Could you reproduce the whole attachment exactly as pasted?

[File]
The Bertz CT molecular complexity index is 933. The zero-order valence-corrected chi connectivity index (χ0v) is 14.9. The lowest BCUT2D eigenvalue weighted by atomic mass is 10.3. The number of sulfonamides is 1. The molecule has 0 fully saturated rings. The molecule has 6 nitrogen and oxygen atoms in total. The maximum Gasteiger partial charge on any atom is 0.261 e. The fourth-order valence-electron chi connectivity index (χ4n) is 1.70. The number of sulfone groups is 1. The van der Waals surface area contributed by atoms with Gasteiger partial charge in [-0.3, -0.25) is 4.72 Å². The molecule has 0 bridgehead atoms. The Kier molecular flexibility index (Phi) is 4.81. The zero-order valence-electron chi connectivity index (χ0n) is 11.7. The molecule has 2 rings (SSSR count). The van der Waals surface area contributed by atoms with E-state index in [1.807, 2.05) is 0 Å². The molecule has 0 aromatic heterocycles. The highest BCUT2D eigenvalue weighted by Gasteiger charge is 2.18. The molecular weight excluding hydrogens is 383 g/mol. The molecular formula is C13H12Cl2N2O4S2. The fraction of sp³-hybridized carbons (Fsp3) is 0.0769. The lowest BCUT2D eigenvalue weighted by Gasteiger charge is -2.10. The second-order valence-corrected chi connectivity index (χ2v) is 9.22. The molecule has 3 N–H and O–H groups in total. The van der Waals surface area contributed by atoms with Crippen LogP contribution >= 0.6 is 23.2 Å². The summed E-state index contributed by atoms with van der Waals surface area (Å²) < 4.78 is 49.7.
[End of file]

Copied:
The Bertz CT molecular complexity index is 933. The zero-order valence-corrected chi connectivity index (χ0v) is 14.9. The lowest BCUT2D eigenvalue weighted by atomic mass is 10.3. The number of sulfonamides is 1. The molecule has 0 fully saturated rings. The molecule has 6 nitrogen and oxygen atoms in total. The maximum Gasteiger partial charge on any atom is 0.261 e. The fourth-order valence-electron chi connectivity index (χ4n) is 1.70. The number of sulfone groups is 1. The van der Waals surface area contributed by atoms with Gasteiger partial charge in [-0.3, -0.25) is 4.72 Å². The molecule has 0 bridgehead atoms. The Kier molecular flexibility index (Phi) is 4.81. The zero-order valence-electron chi connectivity index (χ0n) is 11.7. The molecule has 2 rings (SSSR count). The van der Waals surface area contributed by atoms with E-state index in [1.807, 2.05) is 0 Å². The molecule has 0 aromatic heterocycles. The highest BCUT2D eigenvalue weighted by Gasteiger charge is 2.18. The molecular weight excluding hydrogens is 383 g/mol. The molecular formula is C13H12Cl2N2O4S2. The fraction of sp³-hybridized carbons (Fsp3) is 0.0769. The lowest BCUT2D eigenvalue weighted by Gasteiger charge is -2.10. The second-order valence-corrected chi connectivity index (χ2v) is 9.22. The molecule has 3 N–H and O–H groups in total. The van der Waals surface area contributed by atoms with Crippen LogP contribution >= 0.6 is 23.2 Å². The summed E-state index contributed by atoms with van der Waals surface area (Å²) < 4.78 is 49.7.